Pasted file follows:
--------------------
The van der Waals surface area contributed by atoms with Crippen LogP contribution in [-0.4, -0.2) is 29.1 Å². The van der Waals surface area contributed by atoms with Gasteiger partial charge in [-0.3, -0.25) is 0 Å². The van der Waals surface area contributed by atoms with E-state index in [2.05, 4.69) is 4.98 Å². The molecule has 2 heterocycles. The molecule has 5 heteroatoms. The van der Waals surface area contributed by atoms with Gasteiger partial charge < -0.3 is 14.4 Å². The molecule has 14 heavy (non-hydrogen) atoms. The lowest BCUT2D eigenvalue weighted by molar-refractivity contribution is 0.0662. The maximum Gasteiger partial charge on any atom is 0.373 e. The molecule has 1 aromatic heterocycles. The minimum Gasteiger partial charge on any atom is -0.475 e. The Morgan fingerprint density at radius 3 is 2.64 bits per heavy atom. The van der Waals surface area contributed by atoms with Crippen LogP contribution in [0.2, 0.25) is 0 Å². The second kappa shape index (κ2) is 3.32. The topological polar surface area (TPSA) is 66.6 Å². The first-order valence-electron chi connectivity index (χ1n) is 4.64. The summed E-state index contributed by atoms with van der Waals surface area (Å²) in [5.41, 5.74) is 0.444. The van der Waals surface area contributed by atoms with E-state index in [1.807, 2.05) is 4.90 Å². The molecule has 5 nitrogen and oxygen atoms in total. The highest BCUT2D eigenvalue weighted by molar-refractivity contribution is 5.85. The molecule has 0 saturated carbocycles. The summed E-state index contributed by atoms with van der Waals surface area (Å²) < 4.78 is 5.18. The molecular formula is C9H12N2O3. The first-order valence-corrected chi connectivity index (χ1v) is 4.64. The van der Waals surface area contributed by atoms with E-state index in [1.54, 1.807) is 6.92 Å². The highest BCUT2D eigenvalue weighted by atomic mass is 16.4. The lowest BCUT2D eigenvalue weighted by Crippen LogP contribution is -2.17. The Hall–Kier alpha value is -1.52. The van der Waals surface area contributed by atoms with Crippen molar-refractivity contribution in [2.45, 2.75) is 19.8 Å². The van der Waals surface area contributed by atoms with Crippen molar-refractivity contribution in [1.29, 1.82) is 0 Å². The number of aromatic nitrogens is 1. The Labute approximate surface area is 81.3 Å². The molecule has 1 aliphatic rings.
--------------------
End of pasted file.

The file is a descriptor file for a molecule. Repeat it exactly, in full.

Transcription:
The van der Waals surface area contributed by atoms with Crippen LogP contribution in [-0.4, -0.2) is 29.1 Å². The van der Waals surface area contributed by atoms with Gasteiger partial charge in [-0.3, -0.25) is 0 Å². The van der Waals surface area contributed by atoms with E-state index in [2.05, 4.69) is 4.98 Å². The molecule has 2 heterocycles. The molecule has 5 heteroatoms. The van der Waals surface area contributed by atoms with Gasteiger partial charge < -0.3 is 14.4 Å². The molecule has 14 heavy (non-hydrogen) atoms. The lowest BCUT2D eigenvalue weighted by molar-refractivity contribution is 0.0662. The maximum Gasteiger partial charge on any atom is 0.373 e. The molecule has 1 aromatic heterocycles. The minimum Gasteiger partial charge on any atom is -0.475 e. The Morgan fingerprint density at radius 3 is 2.64 bits per heavy atom. The van der Waals surface area contributed by atoms with Crippen LogP contribution in [0.2, 0.25) is 0 Å². The second kappa shape index (κ2) is 3.32. The topological polar surface area (TPSA) is 66.6 Å². The first-order valence-electron chi connectivity index (χ1n) is 4.64. The summed E-state index contributed by atoms with van der Waals surface area (Å²) in [5.41, 5.74) is 0.444. The van der Waals surface area contributed by atoms with E-state index in [1.807, 2.05) is 4.90 Å². The molecule has 5 nitrogen and oxygen atoms in total. The highest BCUT2D eigenvalue weighted by molar-refractivity contribution is 5.85. The molecule has 0 saturated carbocycles. The summed E-state index contributed by atoms with van der Waals surface area (Å²) < 4.78 is 5.18. The molecular formula is C9H12N2O3. The first-order valence-corrected chi connectivity index (χ1v) is 4.64. The van der Waals surface area contributed by atoms with E-state index in [1.54, 1.807) is 6.92 Å². The highest BCUT2D eigenvalue weighted by atomic mass is 16.4. The lowest BCUT2D eigenvalue weighted by Crippen LogP contribution is -2.17. The Hall–Kier alpha value is -1.52. The van der Waals surface area contributed by atoms with Crippen molar-refractivity contribution in [2.45, 2.75) is 19.8 Å². The van der Waals surface area contributed by atoms with Crippen molar-refractivity contribution in [1.29, 1.82) is 0 Å². The number of aromatic nitrogens is 1. The Labute approximate surface area is 81.3 Å². The molecule has 1 aliphatic rings.